Thursday, November 22, 2018
1777 Revolutionary War Thanksgiving Dinner 1777
"While we lay here there was a Continental thanksgiving ordered by Congress; and as the army had all the cause in the world to be particularly thankful, if not for being well off, at least it was no worse, we were ordered to participate in it. We had nothing to eat for two or three days previous, except what the trees of the fields and forests afforded us. But now we must have what Congress said - a sumptuous thanksgiving to close the year of high living, we had now nearly seen brought to a close. Well - to add something extraordinary to our present stock of provisions, our country, ever mindful of its suffering army, opened her sympathizing heart so wide, upon this occasion, as to give us something to make the world stare. And what do you think it was, reader? - Guess. - You cannot guess, be you as much of a Yankee as you will. I will tell you: it gave each and every man half a gill [1/4 cup] of rice, and a table spoon full of vinegar!!
"After we had made sure of this extraordinary superabundant donation, we were ordered out to attend a meeting and hear a sermon... I remember the text... “And the soldiers said unto him, And what shall we do? And he said unto them, ‘Do violence to no man, nor accuse anyone falsely.’” The preacher ought to have added the remainder of the sentence to have made it complete, “And be content with your wages." But that would not do, it would be too apropos; however, he heard it as soon as the service was over, it was shouted from a hundred tongues.
"As we returned to our camp, we passed by our Commissary’s quarters, all his stores, consisting of a barrel about two thirds full of books of fresh beef, stood directly in our way, but there was a sentinel guarding even that; however, one of my messmates purloined a piece of it, four or five pounds perhaps. I was exceeding glad to see him take it, I thought it might help to eke out our thanksgiving supper; but, alas! how soon my expectations were blasted!—The sentinel saw him have it as soon as I did and obliged him to return it to the barrel again. So I had nothing else to do but to go home and make out my supper as usual, upon a leg of nothing and no turnips.
"The army was now [December 1777] not only starved but naked; the greater part were not only shirtless and barefoot, but destitute of all other clothing, especially blankets... But hunger, nakedness and sore shins were not the only difficulties we had at that time to encounter; --- we had hard duty to perform and little or no strength to perform it with.... we marched for the Valley Forge in order to take up our winter-quarters. We were now in a truly forlorn condition, -- no clothing, no provisions and as disheartened as need be... a few days before Christmas."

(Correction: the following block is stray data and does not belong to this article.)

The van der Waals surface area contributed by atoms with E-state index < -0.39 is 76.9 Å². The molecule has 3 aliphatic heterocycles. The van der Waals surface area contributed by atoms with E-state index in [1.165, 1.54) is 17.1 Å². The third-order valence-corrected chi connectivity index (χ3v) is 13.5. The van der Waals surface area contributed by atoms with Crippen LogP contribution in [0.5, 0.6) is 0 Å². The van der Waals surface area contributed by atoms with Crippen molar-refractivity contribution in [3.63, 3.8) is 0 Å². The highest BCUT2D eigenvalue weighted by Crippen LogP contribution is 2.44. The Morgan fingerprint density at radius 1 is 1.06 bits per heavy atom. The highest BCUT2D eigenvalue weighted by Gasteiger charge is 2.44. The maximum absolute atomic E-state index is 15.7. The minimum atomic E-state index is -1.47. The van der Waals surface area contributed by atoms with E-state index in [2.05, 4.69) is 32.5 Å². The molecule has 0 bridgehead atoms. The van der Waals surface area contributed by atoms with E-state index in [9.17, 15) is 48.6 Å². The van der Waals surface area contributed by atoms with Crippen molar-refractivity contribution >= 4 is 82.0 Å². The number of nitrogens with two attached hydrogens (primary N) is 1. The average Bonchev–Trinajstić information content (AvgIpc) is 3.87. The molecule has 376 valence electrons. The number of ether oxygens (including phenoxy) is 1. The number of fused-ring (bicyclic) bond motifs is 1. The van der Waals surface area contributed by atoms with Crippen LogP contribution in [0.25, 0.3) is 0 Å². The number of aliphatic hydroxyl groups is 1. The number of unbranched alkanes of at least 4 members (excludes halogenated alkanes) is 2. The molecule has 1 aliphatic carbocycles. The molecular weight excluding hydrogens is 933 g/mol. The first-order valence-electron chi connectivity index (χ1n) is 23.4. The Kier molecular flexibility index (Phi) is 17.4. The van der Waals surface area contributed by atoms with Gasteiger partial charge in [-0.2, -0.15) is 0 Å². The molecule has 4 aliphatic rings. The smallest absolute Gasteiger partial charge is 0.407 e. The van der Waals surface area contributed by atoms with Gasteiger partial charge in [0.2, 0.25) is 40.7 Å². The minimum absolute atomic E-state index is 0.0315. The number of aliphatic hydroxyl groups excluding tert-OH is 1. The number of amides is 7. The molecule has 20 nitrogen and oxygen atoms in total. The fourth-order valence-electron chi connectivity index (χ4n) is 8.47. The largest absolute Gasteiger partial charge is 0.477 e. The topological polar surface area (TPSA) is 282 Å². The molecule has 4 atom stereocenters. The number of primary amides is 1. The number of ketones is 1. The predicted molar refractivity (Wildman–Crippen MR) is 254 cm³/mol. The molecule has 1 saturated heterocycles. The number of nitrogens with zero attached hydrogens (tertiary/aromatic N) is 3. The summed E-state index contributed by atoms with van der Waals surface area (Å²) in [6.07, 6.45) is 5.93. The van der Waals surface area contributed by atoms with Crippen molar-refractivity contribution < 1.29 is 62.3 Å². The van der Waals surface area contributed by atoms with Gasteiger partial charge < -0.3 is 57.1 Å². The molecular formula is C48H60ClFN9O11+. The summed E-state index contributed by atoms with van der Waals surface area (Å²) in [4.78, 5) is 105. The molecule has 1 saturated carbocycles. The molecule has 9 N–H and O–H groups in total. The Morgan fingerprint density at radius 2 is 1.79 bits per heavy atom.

A Narrative of some of the Adventures, Dangers and Sufferings of a Revolutionary Soldier; interspersed with anecdotes of incidents that occurred within his own observation. Hallowell, Me: 1830. by Joseph Plumb Martin
The Life of Joseph Plumb Martin (1760-1850)
Born in Becket Massachusetts, at age 7, he was left in the care of his maternal grandparents in Connecticut. In June of 1776, he signed a short–term enlistment of 6 months. He returned to his grandparents’ farm that December, when his enlistment was up. After a winter at home he re-enlisted in April 1777. He served as a private in the 8th Connecticut Regiment, an element of General James Varnum's Brigade. In 1778, he was reassigned to the Light Infantry, & then in 1780, he was again reassigned to the Corps of Sappers & Miners & attained the rank of Corporal. Martin served until the close of the war & was present at Cornwallis’ surrender, capping his career at the rank of Sergeant. After his release from the army, he spent a year as a teacher in New York state before moving to Maine, where land was being offered to encourage settlement. In 1794, he married Lucy Clewley with whom he had five children. By 1818 Martin was destitute; his total property was assessed at fifty-two dollars. He applied for a veteran’s pension & was granted $96 a year. Martin also served for 25 years as town clerk of Prospect, Maine. He wrote several poems & songs, & about 1828 he wrote his memoirs entitled ‘A narrative of some of the adventures, dangers & sufferings of a revolutionary soldier; interspersed with anecdotes of incidents that occurred within his own observation.’ His journal is now considered one of the finest primary sources for study of the Continental Army soldier. Martin died peacefully at home at age 89.
Thanks to Pat Reber for finding this narrative & sharing it on her blog, Researching Food History - Cooking and Dining.